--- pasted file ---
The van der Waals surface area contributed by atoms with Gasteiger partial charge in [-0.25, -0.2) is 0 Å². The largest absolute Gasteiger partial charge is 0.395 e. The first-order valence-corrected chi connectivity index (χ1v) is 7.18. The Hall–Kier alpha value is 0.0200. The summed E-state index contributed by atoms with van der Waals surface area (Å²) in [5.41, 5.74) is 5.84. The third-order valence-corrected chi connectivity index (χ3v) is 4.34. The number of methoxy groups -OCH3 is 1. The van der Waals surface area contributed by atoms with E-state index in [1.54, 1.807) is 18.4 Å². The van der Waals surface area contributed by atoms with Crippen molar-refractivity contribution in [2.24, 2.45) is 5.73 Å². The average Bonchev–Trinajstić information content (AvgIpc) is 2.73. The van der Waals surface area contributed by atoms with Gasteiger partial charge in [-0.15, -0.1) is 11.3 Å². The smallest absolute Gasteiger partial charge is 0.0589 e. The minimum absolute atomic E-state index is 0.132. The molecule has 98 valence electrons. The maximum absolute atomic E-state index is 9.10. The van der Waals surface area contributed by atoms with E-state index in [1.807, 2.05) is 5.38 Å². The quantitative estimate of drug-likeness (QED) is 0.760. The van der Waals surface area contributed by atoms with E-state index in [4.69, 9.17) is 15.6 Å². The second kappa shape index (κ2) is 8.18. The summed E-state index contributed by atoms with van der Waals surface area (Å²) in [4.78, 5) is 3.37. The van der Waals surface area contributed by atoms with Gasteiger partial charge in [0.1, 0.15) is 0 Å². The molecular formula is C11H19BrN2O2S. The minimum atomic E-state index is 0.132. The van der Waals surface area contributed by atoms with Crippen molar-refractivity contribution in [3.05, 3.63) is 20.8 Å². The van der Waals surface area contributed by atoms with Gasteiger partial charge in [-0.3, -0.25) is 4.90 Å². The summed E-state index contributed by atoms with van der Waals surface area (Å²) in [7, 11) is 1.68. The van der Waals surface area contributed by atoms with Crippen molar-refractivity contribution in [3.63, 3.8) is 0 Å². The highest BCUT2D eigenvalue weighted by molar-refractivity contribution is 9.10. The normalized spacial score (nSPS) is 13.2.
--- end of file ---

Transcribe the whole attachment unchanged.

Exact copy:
The van der Waals surface area contributed by atoms with Gasteiger partial charge in [-0.25, -0.2) is 0 Å². The largest absolute Gasteiger partial charge is 0.395 e. The first-order valence-corrected chi connectivity index (χ1v) is 7.18. The Hall–Kier alpha value is 0.0200. The summed E-state index contributed by atoms with van der Waals surface area (Å²) in [5.41, 5.74) is 5.84. The third-order valence-corrected chi connectivity index (χ3v) is 4.34. The number of methoxy groups -OCH3 is 1. The van der Waals surface area contributed by atoms with E-state index in [1.54, 1.807) is 18.4 Å². The van der Waals surface area contributed by atoms with Crippen molar-refractivity contribution in [2.24, 2.45) is 5.73 Å². The average Bonchev–Trinajstić information content (AvgIpc) is 2.73. The van der Waals surface area contributed by atoms with Gasteiger partial charge in [-0.15, -0.1) is 11.3 Å². The smallest absolute Gasteiger partial charge is 0.0589 e. The minimum absolute atomic E-state index is 0.132. The molecule has 98 valence electrons. The maximum absolute atomic E-state index is 9.10. The van der Waals surface area contributed by atoms with E-state index in [1.807, 2.05) is 5.38 Å². The quantitative estimate of drug-likeness (QED) is 0.760. The van der Waals surface area contributed by atoms with E-state index in [4.69, 9.17) is 15.6 Å². The second kappa shape index (κ2) is 8.18. The summed E-state index contributed by atoms with van der Waals surface area (Å²) in [4.78, 5) is 3.37. The van der Waals surface area contributed by atoms with Gasteiger partial charge in [0.1, 0.15) is 0 Å². The molecular formula is C11H19BrN2O2S. The minimum atomic E-state index is 0.132. The van der Waals surface area contributed by atoms with Crippen molar-refractivity contribution in [3.05, 3.63) is 20.8 Å². The van der Waals surface area contributed by atoms with Gasteiger partial charge in [-0.3, -0.25) is 4.90 Å². The summed E-state index contributed by atoms with van der Waals surface area (Å²) in [7, 11) is 1.68. The van der Waals surface area contributed by atoms with Crippen molar-refractivity contribution in [3.63, 3.8) is 0 Å². The highest BCUT2D eigenvalue weighted by molar-refractivity contribution is 9.10. The normalized spacial score (nSPS) is 13.2.